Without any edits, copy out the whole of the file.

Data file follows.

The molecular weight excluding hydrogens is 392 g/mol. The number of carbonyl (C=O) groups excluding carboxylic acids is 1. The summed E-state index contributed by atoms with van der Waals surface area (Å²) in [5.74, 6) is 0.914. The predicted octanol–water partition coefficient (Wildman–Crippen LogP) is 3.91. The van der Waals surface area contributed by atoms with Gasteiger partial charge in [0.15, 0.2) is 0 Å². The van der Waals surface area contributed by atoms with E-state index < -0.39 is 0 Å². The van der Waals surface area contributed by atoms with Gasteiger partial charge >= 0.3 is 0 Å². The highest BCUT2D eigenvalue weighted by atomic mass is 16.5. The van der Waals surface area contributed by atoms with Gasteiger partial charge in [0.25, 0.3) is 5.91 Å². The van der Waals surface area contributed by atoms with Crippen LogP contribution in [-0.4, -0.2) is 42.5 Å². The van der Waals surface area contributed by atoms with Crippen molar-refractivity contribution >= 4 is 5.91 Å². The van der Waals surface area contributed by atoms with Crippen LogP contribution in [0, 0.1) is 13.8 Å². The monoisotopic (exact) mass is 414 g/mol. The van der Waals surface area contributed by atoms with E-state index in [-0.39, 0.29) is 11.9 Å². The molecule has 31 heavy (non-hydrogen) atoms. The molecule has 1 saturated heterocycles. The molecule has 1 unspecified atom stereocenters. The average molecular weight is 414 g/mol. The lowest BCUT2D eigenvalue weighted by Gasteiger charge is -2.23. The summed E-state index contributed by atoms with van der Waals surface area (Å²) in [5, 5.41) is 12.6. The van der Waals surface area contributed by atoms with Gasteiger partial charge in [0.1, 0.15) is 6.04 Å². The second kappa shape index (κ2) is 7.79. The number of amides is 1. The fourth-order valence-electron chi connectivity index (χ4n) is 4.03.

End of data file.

The molecular weight excluding hydrogens is 392 g/mol. The number of carbonyl (C=O) groups excluding carboxylic acids is 1. The summed E-state index contributed by atoms with van der Waals surface area (Å²) in [5.74, 6) is 0.914. The predicted octanol–water partition coefficient (Wildman–Crippen LogP) is 3.91. The van der Waals surface area contributed by atoms with Gasteiger partial charge in [0.15, 0.2) is 0 Å². The van der Waals surface area contributed by atoms with E-state index < -0.39 is 0 Å². The van der Waals surface area contributed by atoms with Gasteiger partial charge >= 0.3 is 0 Å². The highest BCUT2D eigenvalue weighted by atomic mass is 16.5. The van der Waals surface area contributed by atoms with Gasteiger partial charge in [0.25, 0.3) is 5.91 Å². The van der Waals surface area contributed by atoms with Crippen LogP contribution in [-0.4, -0.2) is 42.5 Å². The van der Waals surface area contributed by atoms with Crippen molar-refractivity contribution >= 4 is 5.91 Å². The van der Waals surface area contributed by atoms with Crippen LogP contribution in [0, 0.1) is 13.8 Å². The monoisotopic (exact) mass is 414 g/mol. The van der Waals surface area contributed by atoms with E-state index in [-0.39, 0.29) is 11.9 Å². The molecule has 31 heavy (non-hydrogen) atoms. The molecule has 1 saturated heterocycles. The molecule has 1 unspecified atom stereocenters. The average molecular weight is 414 g/mol. The lowest BCUT2D eigenvalue weighted by Gasteiger charge is -2.23. The summed E-state index contributed by atoms with van der Waals surface area (Å²) in [5, 5.41) is 12.6. The van der Waals surface area contributed by atoms with Gasteiger partial charge in [0.1, 0.15) is 6.04 Å². The second kappa shape index (κ2) is 7.79. The number of amides is 1. The fourth-order valence-electron chi connectivity index (χ4n) is 4.03.